"This investigation determined that the speeds recorded for an extremely limited number of high-profile vehicles were excessive due to radar effects, most likely reflection off the large metallic surfaces of these vehicles," he said in an email. "Unfortunately, in these instances, the radar effects were not identified due to human error."
Gilligan said the company also "added in an extra quality-control step in the review process for tickets that are 30 mph over the limit to better prevent these anomalies."
That extra review would not have applied to two of the Mary Sue tickets, which wrongly claimed its trucks were going 47 mph.
Five cameras turned off
In August, five city cameras that have produced roughly 110,000 tickets suddenly stopped issuing any at all. One of them, on North Charles Street across from Notre Dame University of Maryland, was among the city's more prolific, yielding nearly a third of the combined total.
Asked to explain, city officials said they pulled the plugs after being challenged about how they define the "school zone" in which cameras are allowed.
State law is vague, saying a school zone can be anywhere within a half-mile of a school, whereas state guidelines for speed cameras say the devices should be placed only within 500 feet of a school, and only those serving kindergarten through 12th grade.
Baltimore's more liberal definition of "school zone" led to placement of cameras at colleges, across from hospitals with nursing students and near church preschools, The Sun found.
"We are especially concerned with the broad interpretation of how the city defines a school zone," said Averella, the spokeswoman for AAA.
It was complaints from Averella's group that led the city to shut down the five cameras and change its school zone definition to include only K-to-12 schools. The city maintains that all tickets issued at the five now-dark cameras, including the one by Notre Dame, are valid because they complied with the broad language of the state law.
"We came to the conclusion that, for the credibility of the program, we would be more conservative than we have been in terms of how we define school zone," said Murphy, the transportation official.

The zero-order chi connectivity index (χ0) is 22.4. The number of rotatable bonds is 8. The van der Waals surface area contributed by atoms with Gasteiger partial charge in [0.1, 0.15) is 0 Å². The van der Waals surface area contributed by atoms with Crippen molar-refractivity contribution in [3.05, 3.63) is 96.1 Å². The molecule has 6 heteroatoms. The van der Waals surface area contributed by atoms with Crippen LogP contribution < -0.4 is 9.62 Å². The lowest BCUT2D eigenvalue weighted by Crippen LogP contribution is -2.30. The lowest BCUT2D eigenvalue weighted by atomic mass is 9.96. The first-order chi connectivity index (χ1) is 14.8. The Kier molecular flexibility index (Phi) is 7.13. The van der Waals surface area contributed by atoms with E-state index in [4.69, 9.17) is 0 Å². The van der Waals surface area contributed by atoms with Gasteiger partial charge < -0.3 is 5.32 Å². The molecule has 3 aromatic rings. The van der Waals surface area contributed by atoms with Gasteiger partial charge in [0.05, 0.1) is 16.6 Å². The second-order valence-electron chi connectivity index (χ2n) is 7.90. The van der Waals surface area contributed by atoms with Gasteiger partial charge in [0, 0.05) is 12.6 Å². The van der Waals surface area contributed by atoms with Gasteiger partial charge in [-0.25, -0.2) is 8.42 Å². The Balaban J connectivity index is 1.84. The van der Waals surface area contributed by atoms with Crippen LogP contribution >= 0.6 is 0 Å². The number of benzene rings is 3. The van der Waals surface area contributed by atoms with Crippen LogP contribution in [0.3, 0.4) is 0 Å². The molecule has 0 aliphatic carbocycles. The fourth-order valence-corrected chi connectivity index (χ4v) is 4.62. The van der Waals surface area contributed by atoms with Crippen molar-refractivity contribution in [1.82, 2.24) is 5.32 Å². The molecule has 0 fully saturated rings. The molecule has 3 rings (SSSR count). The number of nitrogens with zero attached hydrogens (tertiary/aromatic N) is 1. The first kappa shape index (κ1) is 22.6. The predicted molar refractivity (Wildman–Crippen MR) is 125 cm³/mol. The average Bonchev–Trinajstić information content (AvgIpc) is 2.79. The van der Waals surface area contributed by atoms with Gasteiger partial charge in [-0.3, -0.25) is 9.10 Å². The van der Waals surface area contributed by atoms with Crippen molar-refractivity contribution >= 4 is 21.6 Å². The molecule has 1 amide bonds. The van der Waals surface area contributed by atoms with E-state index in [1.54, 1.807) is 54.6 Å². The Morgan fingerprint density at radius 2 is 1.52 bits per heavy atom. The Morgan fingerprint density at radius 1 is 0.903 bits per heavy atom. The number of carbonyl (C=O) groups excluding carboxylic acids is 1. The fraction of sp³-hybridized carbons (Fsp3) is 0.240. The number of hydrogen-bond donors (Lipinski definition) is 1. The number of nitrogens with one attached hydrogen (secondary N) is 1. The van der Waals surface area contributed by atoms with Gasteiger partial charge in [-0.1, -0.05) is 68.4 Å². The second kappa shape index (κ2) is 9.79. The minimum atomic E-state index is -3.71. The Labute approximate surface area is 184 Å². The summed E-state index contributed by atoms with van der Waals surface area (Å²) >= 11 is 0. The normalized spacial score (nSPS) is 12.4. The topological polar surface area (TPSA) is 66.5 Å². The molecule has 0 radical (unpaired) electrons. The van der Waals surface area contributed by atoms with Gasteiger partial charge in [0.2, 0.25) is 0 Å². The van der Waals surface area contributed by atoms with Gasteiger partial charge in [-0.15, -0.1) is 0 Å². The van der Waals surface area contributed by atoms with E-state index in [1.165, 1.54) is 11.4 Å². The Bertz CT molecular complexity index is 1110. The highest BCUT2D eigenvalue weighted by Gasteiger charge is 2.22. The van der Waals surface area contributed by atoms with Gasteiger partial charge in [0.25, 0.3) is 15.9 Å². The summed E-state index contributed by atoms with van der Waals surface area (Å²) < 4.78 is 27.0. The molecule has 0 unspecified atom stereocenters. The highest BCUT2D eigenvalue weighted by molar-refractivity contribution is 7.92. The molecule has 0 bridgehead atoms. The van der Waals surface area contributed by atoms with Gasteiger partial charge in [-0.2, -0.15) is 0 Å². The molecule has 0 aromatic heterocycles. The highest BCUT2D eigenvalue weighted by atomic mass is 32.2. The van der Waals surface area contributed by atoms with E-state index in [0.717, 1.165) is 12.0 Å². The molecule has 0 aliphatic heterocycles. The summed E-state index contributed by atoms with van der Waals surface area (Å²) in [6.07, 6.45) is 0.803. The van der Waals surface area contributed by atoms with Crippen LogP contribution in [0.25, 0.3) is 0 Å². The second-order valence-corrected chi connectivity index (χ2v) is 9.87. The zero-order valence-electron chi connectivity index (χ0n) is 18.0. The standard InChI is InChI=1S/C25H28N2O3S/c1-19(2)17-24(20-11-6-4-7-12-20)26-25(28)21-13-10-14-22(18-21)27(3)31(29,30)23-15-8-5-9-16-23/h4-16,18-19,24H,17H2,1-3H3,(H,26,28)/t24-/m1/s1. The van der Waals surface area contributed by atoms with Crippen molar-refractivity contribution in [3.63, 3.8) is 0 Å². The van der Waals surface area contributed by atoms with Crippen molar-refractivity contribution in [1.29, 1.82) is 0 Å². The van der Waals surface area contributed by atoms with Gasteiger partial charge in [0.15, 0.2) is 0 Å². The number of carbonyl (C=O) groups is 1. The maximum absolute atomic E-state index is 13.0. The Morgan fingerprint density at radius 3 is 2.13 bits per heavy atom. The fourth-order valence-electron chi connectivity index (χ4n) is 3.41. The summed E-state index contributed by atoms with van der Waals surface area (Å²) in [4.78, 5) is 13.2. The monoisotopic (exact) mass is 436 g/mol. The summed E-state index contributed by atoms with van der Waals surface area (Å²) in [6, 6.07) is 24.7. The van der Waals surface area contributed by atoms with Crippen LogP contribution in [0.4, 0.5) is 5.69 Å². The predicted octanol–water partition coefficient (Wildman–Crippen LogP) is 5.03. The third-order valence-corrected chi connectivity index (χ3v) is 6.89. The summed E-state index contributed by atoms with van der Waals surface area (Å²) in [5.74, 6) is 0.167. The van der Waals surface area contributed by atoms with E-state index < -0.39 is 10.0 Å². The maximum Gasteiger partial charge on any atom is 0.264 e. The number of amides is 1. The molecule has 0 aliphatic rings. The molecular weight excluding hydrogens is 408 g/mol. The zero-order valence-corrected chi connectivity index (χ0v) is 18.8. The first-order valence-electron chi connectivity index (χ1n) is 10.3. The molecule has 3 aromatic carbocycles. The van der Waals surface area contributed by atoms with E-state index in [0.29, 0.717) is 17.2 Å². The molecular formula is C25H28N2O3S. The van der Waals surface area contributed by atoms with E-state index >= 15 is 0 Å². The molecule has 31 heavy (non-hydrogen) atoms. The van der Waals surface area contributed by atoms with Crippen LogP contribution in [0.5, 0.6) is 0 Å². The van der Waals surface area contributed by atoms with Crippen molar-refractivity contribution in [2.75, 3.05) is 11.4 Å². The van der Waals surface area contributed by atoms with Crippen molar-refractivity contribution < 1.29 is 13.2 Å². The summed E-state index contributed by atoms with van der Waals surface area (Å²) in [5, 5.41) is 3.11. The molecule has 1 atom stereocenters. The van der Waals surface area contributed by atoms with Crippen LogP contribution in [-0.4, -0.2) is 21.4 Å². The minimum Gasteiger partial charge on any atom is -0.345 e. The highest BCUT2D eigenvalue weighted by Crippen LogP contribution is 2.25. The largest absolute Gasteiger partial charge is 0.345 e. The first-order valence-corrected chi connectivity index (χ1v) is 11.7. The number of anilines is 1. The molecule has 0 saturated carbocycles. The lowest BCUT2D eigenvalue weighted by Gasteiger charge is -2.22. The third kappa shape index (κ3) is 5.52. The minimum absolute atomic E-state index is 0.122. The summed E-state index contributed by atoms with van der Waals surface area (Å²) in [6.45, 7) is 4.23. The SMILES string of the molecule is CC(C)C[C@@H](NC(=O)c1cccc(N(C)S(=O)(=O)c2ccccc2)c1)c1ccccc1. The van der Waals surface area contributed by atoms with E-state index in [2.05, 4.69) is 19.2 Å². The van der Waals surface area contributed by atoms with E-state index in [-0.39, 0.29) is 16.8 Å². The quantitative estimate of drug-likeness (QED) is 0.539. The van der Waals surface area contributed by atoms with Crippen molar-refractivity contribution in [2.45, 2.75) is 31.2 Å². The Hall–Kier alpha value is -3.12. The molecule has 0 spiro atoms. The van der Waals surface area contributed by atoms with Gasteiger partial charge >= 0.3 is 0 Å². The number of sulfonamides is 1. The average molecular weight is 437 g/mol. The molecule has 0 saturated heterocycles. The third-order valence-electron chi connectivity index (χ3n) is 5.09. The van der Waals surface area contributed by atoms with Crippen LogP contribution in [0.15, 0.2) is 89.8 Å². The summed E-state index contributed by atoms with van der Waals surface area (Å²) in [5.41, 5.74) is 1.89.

One of the five cameras fell into a different category. Since 2009 it had been cranking out tickets on Wilkens Avenue in Southwest Baltimore, placed there because of Cardinal Gibbons School. But Gibbons closed in May 2010. Murphy said the camera remained in use because another school, Seton Keough High, sits "about on the borderline" of the half-mile radius.
The city recently reconsidered and decided to turn off the camera because, Murphy said, people might wrongly assume it's there for the long-closed Gibbons.
Mixed record on traffic safety
The stated aim of the cameras has always been to improve road safety, not to raise money. And numerous studies conducted around the world have concluded that speed cameras do lead to slower driving, with fewer collisions and fatal crashes.
According to a recent analysis of 35 studies that was published in the Cochrane Review, which aggregates and analyses scientific research, drivers reduced their speed by up to 15 percent in areas where cameras were used, while crashes declined as much as 49 percent and the number of serious injuries fell.
"Anybody who studies this finds them to be effective in terms of reducing speeding," said Richard Retting, engineer for the Insurance Institute for Highway Safety. "The jury is in on that question."
City officials have reached the same conclusion. Before-and-after studies done by the city show vehicle speeds dropped at all but five of Baltimore's initial 48 camera locations, many of them sharply. And the cameras don't just reduce speeds near where they are placed but throughout the city, officials maintain, because motorists worry that a camera could lurk around any bend.
"Because we do have a lot of devices around the city, you can't just say, 'Oh, I know where they all are,'" said Murphy. "You have to obey the speed limit or at least stay within 12 mph pretty much everywhere, because you don't know."
But the numbers also show wild fluctuations at some locations and during some time periods, suggesting that forces other than mere driving habits are at play. A busy camera on South Caton Avenue, for example, logged about 3,100 tickets in April 2011, but more than 4,500 two months later. The number dropped to 1,600 later that year before climbing back above 2,500 several months later.